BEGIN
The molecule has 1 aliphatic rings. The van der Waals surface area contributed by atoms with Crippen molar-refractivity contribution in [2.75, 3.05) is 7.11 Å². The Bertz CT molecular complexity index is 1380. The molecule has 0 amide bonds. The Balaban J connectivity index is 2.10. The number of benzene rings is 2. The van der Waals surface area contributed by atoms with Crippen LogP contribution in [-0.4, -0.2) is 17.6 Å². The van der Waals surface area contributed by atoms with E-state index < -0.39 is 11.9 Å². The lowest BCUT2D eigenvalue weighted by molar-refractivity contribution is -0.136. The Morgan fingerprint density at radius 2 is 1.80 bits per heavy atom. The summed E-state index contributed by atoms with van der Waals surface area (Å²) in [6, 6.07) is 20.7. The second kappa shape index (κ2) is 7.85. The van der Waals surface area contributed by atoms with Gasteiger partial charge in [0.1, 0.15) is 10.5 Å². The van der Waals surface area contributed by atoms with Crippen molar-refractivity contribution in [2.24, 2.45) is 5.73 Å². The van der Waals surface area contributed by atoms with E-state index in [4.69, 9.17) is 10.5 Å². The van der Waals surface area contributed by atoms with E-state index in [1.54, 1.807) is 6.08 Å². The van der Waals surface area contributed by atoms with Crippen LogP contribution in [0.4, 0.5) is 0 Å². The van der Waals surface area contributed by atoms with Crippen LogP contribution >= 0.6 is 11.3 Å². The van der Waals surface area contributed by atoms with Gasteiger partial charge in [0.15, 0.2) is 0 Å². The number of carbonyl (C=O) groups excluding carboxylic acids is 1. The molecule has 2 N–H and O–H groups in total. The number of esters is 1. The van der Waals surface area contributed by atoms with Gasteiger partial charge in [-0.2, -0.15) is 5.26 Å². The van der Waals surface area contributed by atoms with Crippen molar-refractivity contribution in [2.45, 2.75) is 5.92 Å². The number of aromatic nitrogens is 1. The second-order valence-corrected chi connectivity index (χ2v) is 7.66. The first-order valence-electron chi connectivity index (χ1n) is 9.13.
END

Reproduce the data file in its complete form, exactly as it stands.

The molecule has 1 aliphatic rings. The van der Waals surface area contributed by atoms with Crippen molar-refractivity contribution in [2.75, 3.05) is 7.11 Å². The Bertz CT molecular complexity index is 1380. The molecule has 0 amide bonds. The Balaban J connectivity index is 2.10. The number of benzene rings is 2. The van der Waals surface area contributed by atoms with Crippen LogP contribution in [-0.4, -0.2) is 17.6 Å². The van der Waals surface area contributed by atoms with E-state index < -0.39 is 11.9 Å². The lowest BCUT2D eigenvalue weighted by molar-refractivity contribution is -0.136. The Morgan fingerprint density at radius 2 is 1.80 bits per heavy atom. The summed E-state index contributed by atoms with van der Waals surface area (Å²) in [6, 6.07) is 20.7. The second kappa shape index (κ2) is 7.85. The van der Waals surface area contributed by atoms with Gasteiger partial charge in [0.1, 0.15) is 10.5 Å². The van der Waals surface area contributed by atoms with Crippen molar-refractivity contribution in [2.24, 2.45) is 5.73 Å². The van der Waals surface area contributed by atoms with E-state index in [4.69, 9.17) is 10.5 Å². The van der Waals surface area contributed by atoms with E-state index in [1.54, 1.807) is 6.08 Å². The van der Waals surface area contributed by atoms with Crippen LogP contribution in [0.4, 0.5) is 0 Å². The van der Waals surface area contributed by atoms with Crippen LogP contribution >= 0.6 is 11.3 Å². The van der Waals surface area contributed by atoms with Gasteiger partial charge in [0.15, 0.2) is 0 Å². The number of carbonyl (C=O) groups excluding carboxylic acids is 1. The molecule has 2 N–H and O–H groups in total. The number of esters is 1. The van der Waals surface area contributed by atoms with Gasteiger partial charge in [-0.2, -0.15) is 5.26 Å². The van der Waals surface area contributed by atoms with Crippen molar-refractivity contribution in [2.45, 2.75) is 5.92 Å². The number of aromatic nitrogens is 1. The second-order valence-corrected chi connectivity index (χ2v) is 7.66. The first-order valence-electron chi connectivity index (χ1n) is 9.13.